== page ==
There’s still a possibility that more rich countries will step up with new climate finance commitments before or during COP 26, which begins this Sunday and continues through November 12—although Knechtel said the lack of a clear, simple list of who’s promised what will make it hard to distinguish new pledges from rehashed announcements.

The bigger challenge for negotiators will be to build trust between the rich nations that are holding back the funds and the poorer, acutely vulnerable countries that are seeing the worst impacts of the climate emergency, even though they did the least to drive up greenhouse gas concentrations in the atmosphere.

“Rebuilding trust is the right term,” Knechtel said. “Developing countries have every right to feel a lack of trust in the promises from the developed countries,” that much more because of the deeply flawed international distribution of COVID-19 vaccines. “There’s going to be a need for a very strong demonstration of a commitment to deliver, a strong demonstration at this COP that countries are willing to step up more.”

The 2009 target was set at a time when “we were living in a different climate reality,” she said, and since then, the same high-emitting countries that have lagged on greenhouse gas reductions have also shown a “lack of commitment and delivery on climate finance”.

By toxifying negotiations at a crucial moment in the COP process, Pérez said the 23 developed countries have only made things harder for themselves.

“The plan does not provide a sufficient response on the $100-billion pledge from the perspective of quantity, quality, or accountability,” he said. “So in Glasgow, the price of cooperation to reach an ambitious climate action package will increase, and developing countries are going to come in with a much more direct ask on the issues that weren’t addressed in the delivery plan,” particularly climate adaptation funding and grant-based financing.

All of this is happening, Pérez added, even though “there are certainly some developed countries that wanted a much more ambitious plan.” Germany’s Flasbarth and Canada’s Wilkinson can still push for those gains after the COP gets under way, “but only if developed countries hear the message that they need to step up.”

Earlier this month, a committee of the UN Framework Convention on Climate Change (UNFCCC) concluded that developing countries will need nearly $6 trillion by 2030 to cover 40% of their commitments under the Paris Agreement, Carbon Copy reports.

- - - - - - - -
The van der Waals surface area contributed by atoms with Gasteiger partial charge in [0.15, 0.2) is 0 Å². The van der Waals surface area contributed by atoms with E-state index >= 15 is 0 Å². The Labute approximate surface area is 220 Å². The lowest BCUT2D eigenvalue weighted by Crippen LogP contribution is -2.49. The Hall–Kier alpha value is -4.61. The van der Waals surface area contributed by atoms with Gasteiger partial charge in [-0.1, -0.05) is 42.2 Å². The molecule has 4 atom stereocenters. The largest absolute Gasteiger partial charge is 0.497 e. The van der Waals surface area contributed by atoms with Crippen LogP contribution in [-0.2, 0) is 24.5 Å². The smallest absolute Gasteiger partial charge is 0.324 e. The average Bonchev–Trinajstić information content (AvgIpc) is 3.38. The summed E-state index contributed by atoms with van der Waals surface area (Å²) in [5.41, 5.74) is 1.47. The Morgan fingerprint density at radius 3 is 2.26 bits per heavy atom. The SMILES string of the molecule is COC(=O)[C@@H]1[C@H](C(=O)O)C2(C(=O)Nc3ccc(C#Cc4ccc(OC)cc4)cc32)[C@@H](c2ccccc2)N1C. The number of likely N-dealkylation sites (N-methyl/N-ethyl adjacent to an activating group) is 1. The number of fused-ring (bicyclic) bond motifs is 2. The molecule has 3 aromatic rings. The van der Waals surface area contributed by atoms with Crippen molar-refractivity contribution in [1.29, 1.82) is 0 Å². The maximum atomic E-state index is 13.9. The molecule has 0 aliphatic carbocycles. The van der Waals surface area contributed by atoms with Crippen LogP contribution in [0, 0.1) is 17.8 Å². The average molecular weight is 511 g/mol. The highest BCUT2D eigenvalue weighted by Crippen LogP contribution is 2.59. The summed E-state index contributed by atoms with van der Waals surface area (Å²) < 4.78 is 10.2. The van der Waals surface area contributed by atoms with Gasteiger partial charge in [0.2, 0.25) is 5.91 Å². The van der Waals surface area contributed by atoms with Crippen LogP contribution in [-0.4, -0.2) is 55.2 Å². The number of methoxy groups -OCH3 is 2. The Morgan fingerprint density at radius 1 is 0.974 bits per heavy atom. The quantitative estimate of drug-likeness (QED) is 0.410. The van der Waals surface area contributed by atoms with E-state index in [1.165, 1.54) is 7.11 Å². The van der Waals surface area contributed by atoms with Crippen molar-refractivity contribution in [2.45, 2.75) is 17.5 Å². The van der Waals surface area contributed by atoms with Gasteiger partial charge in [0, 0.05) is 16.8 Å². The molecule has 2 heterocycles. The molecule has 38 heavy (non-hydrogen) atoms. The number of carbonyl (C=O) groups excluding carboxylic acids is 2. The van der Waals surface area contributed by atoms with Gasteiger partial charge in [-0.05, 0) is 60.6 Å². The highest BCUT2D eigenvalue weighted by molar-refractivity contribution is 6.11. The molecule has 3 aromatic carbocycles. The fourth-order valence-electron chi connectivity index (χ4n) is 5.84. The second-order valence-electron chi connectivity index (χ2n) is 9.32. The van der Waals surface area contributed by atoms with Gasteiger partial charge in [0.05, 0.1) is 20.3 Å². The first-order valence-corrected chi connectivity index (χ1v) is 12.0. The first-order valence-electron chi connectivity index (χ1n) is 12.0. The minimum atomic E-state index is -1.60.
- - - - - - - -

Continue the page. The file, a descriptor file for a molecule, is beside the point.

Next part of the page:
Knechtel said she hoped the delivery plan isn’t the final word on climate finance. “I hope it leaves countries with the space and the intent of going further, to go where they need to go and have a responsibility to go,” she said. “I think it’s true that countries play a game of announcing improved pledges and increased targets at these big events because it shines a spotlight on them. If that’s what it honestly takes to move it forward, so be it.”

But she stressed that “this is not charity. This is justice. This is what climate justice is about, recognizing and accepting responsibility for the emissions countries have put into the atmosphere and the impact that’s having. It needs to happen soon, and COP 26 should be a critical turning point for action.”

Can the UK deliver?

Now that the German and Canadian ministers have issued their report, Pérez said it will be up to Sharma to finish the job.

“This delivery plan was supposed to help us close a chapter and move on,” he said. “Now, the UK COP 26 President needs to bring countries together to deliver on a Glasgow climate finance package that brings confidence to countries. In the first week of COP 26, ministers from developing and developed countries should try to move closer together and reassure each other on the need to deliver on climate finance, in line with the UK’s agenda to keep 1.5°C within reach. Because those go hand in hand.”

A key question is how much moral authority Sharma will be able to assert with his credibility shredded by the UK government’s decision to boost its climate finance contribution after cutting back on Overseas Development Assistance. None of the observers who weighed in on the Climate Finance Delivery Plan addressed that contradiction directly, but Oxfam Canada’s Knechtel stressed that “climate finance should be additional to ODA. That’s so critical, because we cannot finance climate action at the expense of other development needs.”

In Monday’s announcement, Sharma cast the delivery plan as “a step towards rebuilding trust,” but stressed that “we can and must do more to get finance flowing to developing nations. So in the lead up to COP 26, it’s vital we see further pledges from the donor community and action on key priorities such as access to finance and funding for adaptation.”

This story originally appeared in The Energy Mix and is republished here as part of Covering Climate Now, a global journalism collaboration strengthening coverage of the climate story.

All images courtesy of Unsplash.